Australian Curriculum Assessment and Review Authority fails Australian students

We made a submission to the Australian Curriculum Assessment and Review Authority Consultation on the new draft national curriculum. It convinced us that the curriculum is not fit for purpose, and if not, then neither is ACARA.

You can download the submission by clicking here.

If the first sign of madness is doing the same thing and expecting a different result, how are we to describe the state of mind that does the same failed policy twice as hard and expects an even better result?

Our results lag our competitors in South-East Asia, to the extent that a Year 9 student in Singapore or China will outperform a Year 12 student in Australia. How is doubling down on our current approach going to bridge this gap?

This abortive Curriculum Review must lead to a rethink of how we produce school curricula. The national approach is not working.

ACARA should be abolished and the education minister need to start again with a fresh approach.

Australia is one of the leading countries in the world for standard of living and quality of life.

Per capita we are one of the most desirable destinations for migrants, demonstrating this success. We also rate extremely well on a range of international comparisons including freedom, corruption and happiness.

We also find ourselves in the least secure international situation for three generations.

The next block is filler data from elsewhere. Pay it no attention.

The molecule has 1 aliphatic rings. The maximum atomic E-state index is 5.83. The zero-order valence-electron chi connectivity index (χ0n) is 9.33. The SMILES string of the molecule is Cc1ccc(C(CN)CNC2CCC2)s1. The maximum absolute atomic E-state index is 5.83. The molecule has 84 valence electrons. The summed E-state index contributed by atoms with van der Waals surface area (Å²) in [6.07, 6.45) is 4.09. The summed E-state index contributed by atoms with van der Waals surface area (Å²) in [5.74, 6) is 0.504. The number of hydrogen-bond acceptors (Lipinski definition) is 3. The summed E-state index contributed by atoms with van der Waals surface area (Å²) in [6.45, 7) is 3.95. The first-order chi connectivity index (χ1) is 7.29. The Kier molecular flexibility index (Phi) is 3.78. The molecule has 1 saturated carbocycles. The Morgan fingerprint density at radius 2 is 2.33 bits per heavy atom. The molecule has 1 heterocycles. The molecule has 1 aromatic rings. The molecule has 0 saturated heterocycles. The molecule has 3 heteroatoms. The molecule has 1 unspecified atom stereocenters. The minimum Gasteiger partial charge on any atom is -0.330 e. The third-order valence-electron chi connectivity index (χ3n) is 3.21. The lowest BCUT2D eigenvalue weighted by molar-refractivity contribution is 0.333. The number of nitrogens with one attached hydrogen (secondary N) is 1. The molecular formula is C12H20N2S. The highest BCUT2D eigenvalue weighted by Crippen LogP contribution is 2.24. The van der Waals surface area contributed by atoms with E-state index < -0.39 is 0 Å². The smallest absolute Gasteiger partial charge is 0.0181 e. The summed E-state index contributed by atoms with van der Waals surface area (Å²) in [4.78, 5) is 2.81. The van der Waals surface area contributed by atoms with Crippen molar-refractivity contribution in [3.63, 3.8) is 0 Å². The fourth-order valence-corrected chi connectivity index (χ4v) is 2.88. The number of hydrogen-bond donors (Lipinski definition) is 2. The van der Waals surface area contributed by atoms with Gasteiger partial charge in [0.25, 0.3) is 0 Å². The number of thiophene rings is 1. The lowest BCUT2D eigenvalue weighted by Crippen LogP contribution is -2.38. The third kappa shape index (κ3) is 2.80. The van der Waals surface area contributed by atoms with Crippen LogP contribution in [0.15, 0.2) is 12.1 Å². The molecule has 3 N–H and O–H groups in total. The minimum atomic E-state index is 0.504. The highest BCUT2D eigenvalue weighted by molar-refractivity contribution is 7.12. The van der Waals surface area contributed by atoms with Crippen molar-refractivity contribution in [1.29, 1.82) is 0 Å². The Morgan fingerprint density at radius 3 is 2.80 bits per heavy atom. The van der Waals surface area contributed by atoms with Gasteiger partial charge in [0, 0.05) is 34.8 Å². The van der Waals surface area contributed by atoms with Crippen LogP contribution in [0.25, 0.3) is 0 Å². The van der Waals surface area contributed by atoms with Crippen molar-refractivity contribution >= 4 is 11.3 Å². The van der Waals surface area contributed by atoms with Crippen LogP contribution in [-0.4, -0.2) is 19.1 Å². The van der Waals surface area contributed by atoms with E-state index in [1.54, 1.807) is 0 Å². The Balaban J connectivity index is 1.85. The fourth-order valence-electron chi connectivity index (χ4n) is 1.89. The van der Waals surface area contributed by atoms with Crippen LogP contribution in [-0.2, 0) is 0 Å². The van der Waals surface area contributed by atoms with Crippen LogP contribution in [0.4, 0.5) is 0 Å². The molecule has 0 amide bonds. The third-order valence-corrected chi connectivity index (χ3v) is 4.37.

Our education system needs to reinforce our successful cultural values, and give our youngest generations the skill and knowledge they need to continue Australia’s success and security.

The current curriculum, and its proposed successor, do not fulfil these requirements.

The AIP submission to The Australian Curriculum Review Consultation makes a number of points including the following:

  1. Neither of the current nor proposed curricula fulfil the role of preparing good well-rounded citizens with basic academic and cultural knowledge, productive attitudes, and problem-solving skills.
  2. Both curricula tend to usurp the role of parents in providing children with moral and ethical direction, and that tendency is increasing.
  3. The cross-curricula priorities of Aboriginal and Torres Strait Islander Histories and Culture; Asia and Australia’s engagement with Asia; and Sustainability are arbitrarily chosen, superfluous to most areas of study, and reinforce ideological, not educational, values.
  4. In particular the ATSI Histories and Culture takes up disproportionate space in already crowded curricula, imparts little useful knowledge, and leads to a treatment of, for example, Aboriginal writers, that is racist, characterising them with racial stereotypes.
  5. The change in teaching methods, particularly in English, where phonics and direct instruction are not accepted as the basis for teaching reading and writing; and in Mathematics, where problem solving is prioritised over number facts; will do nothing to cure the up to four year deficits in education of our students against our competitors in South-East Asia.
  6. Understanding of European, and in particular British, culture is marginalised in the curriculum, most glaringly in English Literature. Yet this culture permeates our legal, political, social, moral and ethical structures. These curricula are producing cultural orphans.

The submission can be downloaded by clicking here.